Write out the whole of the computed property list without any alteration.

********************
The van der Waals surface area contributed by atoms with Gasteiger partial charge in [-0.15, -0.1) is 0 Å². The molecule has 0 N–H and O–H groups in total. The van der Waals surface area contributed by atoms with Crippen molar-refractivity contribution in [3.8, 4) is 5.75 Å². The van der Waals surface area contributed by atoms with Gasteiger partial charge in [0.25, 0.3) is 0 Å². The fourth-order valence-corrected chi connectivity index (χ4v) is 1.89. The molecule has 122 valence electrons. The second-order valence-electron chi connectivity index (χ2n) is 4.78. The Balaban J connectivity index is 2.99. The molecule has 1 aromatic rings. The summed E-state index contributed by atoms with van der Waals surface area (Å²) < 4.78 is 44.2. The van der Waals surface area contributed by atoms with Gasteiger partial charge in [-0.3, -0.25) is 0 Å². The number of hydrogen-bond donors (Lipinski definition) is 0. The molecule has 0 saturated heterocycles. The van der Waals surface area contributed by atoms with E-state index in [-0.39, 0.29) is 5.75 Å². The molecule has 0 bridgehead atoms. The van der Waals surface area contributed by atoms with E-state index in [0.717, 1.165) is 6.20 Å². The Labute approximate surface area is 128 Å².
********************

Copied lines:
The van der Waals surface area contributed by atoms with Gasteiger partial charge in [-0.15, -0.1) is 0 Å². The molecule has 0 N–H and O–H groups in total. The van der Waals surface area contributed by atoms with Crippen molar-refractivity contribution in [3.8, 4) is 5.75 Å². The van der Waals surface area contributed by atoms with Gasteiger partial charge in [0.25, 0.3) is 0 Å². The fourth-order valence-corrected chi connectivity index (χ4v) is 1.89. The molecule has 122 valence electrons. The second-order valence-electron chi connectivity index (χ2n) is 4.78. The Balaban J connectivity index is 2.99. The molecule has 1 aromatic rings. The summed E-state index contributed by atoms with van der Waals surface area (Å²) < 4.78 is 44.2. The van der Waals surface area contributed by atoms with Gasteiger partial charge in [-0.3, -0.25) is 0 Å². The number of hydrogen-bond donors (Lipinski definition) is 0. The molecule has 0 saturated heterocycles. The van der Waals surface area contributed by atoms with E-state index in [-0.39, 0.29) is 5.75 Å². The molecule has 0 bridgehead atoms. The van der Waals surface area contributed by atoms with E-state index in [0.717, 1.165) is 6.20 Å². The Labute approximate surface area is 128 Å².